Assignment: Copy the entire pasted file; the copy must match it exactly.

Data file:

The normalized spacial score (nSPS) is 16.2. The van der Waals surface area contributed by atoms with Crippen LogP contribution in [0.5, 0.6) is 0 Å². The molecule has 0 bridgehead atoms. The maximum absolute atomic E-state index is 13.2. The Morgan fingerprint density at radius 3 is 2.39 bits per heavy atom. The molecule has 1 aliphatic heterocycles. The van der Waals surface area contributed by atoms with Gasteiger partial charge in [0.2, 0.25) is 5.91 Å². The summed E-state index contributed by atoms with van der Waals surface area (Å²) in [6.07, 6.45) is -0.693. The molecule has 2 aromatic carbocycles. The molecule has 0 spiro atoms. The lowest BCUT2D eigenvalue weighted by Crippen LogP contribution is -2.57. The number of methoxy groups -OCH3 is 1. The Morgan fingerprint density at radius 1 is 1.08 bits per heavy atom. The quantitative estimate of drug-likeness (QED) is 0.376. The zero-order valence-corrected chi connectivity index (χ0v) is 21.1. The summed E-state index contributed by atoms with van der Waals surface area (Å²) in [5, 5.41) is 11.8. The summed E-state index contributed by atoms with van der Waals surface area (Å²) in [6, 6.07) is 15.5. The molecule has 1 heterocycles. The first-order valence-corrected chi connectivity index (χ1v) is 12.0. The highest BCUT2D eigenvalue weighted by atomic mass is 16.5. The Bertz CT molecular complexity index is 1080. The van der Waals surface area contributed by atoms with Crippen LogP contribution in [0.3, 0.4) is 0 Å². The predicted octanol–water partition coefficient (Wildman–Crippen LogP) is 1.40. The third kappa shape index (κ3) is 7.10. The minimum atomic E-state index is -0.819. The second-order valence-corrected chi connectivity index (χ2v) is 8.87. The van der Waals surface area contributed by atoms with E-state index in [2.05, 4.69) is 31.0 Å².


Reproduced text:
The normalized spacial score (nSPS) is 16.2. The van der Waals surface area contributed by atoms with Crippen LogP contribution in [0.5, 0.6) is 0 Å². The molecule has 0 bridgehead atoms. The maximum absolute atomic E-state index is 13.2. The Morgan fingerprint density at radius 3 is 2.39 bits per heavy atom. The molecule has 1 aliphatic heterocycles. The van der Waals surface area contributed by atoms with Gasteiger partial charge in [0.2, 0.25) is 5.91 Å². The summed E-state index contributed by atoms with van der Waals surface area (Å²) in [6.07, 6.45) is -0.693. The molecule has 2 aromatic carbocycles. The molecule has 0 spiro atoms. The lowest BCUT2D eigenvalue weighted by Crippen LogP contribution is -2.57. The number of methoxy groups -OCH3 is 1. The Morgan fingerprint density at radius 1 is 1.08 bits per heavy atom. The quantitative estimate of drug-likeness (QED) is 0.376. The zero-order valence-corrected chi connectivity index (χ0v) is 21.1. The summed E-state index contributed by atoms with van der Waals surface area (Å²) in [5, 5.41) is 11.8. The summed E-state index contributed by atoms with van der Waals surface area (Å²) in [6, 6.07) is 15.5. The molecule has 1 heterocycles. The first-order valence-corrected chi connectivity index (χ1v) is 12.0. The highest BCUT2D eigenvalue weighted by atomic mass is 16.5. The Bertz CT molecular complexity index is 1080. The van der Waals surface area contributed by atoms with Crippen LogP contribution in [0.3, 0.4) is 0 Å². The predicted octanol–water partition coefficient (Wildman–Crippen LogP) is 1.40. The third kappa shape index (κ3) is 7.10. The minimum atomic E-state index is -0.819. The second-order valence-corrected chi connectivity index (χ2v) is 8.87. The van der Waals surface area contributed by atoms with E-state index in [2.05, 4.69) is 31.0 Å².